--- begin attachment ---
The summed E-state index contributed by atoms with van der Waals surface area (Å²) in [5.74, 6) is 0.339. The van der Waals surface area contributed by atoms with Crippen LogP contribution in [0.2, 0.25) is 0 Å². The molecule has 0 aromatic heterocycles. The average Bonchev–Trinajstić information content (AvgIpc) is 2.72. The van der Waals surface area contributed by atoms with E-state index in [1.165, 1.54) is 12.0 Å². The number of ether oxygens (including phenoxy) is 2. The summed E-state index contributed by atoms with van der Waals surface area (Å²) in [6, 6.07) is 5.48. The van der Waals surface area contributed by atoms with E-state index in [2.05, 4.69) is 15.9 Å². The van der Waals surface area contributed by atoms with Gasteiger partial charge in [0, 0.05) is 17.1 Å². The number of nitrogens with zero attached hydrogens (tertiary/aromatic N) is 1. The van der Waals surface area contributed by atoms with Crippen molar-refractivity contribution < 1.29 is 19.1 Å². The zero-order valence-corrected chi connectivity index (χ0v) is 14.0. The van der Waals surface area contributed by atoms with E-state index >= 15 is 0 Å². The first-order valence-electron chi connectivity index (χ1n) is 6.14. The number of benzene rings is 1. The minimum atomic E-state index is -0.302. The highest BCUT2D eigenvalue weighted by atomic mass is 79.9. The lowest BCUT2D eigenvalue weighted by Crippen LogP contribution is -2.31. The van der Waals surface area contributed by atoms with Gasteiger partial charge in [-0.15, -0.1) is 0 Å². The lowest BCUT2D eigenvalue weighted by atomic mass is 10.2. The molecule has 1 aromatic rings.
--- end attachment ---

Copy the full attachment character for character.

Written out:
The summed E-state index contributed by atoms with van der Waals surface area (Å²) in [5.74, 6) is 0.339. The van der Waals surface area contributed by atoms with Crippen LogP contribution in [0.2, 0.25) is 0 Å². The molecule has 0 aromatic heterocycles. The average Bonchev–Trinajstić information content (AvgIpc) is 2.72. The van der Waals surface area contributed by atoms with E-state index in [1.165, 1.54) is 12.0 Å². The number of ether oxygens (including phenoxy) is 2. The summed E-state index contributed by atoms with van der Waals surface area (Å²) in [6, 6.07) is 5.48. The van der Waals surface area contributed by atoms with E-state index in [2.05, 4.69) is 15.9 Å². The van der Waals surface area contributed by atoms with Gasteiger partial charge in [0, 0.05) is 17.1 Å². The number of nitrogens with zero attached hydrogens (tertiary/aromatic N) is 1. The van der Waals surface area contributed by atoms with Crippen molar-refractivity contribution < 1.29 is 19.1 Å². The zero-order valence-corrected chi connectivity index (χ0v) is 14.0. The van der Waals surface area contributed by atoms with E-state index >= 15 is 0 Å². The first-order valence-electron chi connectivity index (χ1n) is 6.14. The number of benzene rings is 1. The minimum atomic E-state index is -0.302. The highest BCUT2D eigenvalue weighted by atomic mass is 79.9. The lowest BCUT2D eigenvalue weighted by Crippen LogP contribution is -2.31. The van der Waals surface area contributed by atoms with Gasteiger partial charge in [-0.15, -0.1) is 0 Å². The lowest BCUT2D eigenvalue weighted by atomic mass is 10.2. The molecule has 1 aromatic rings.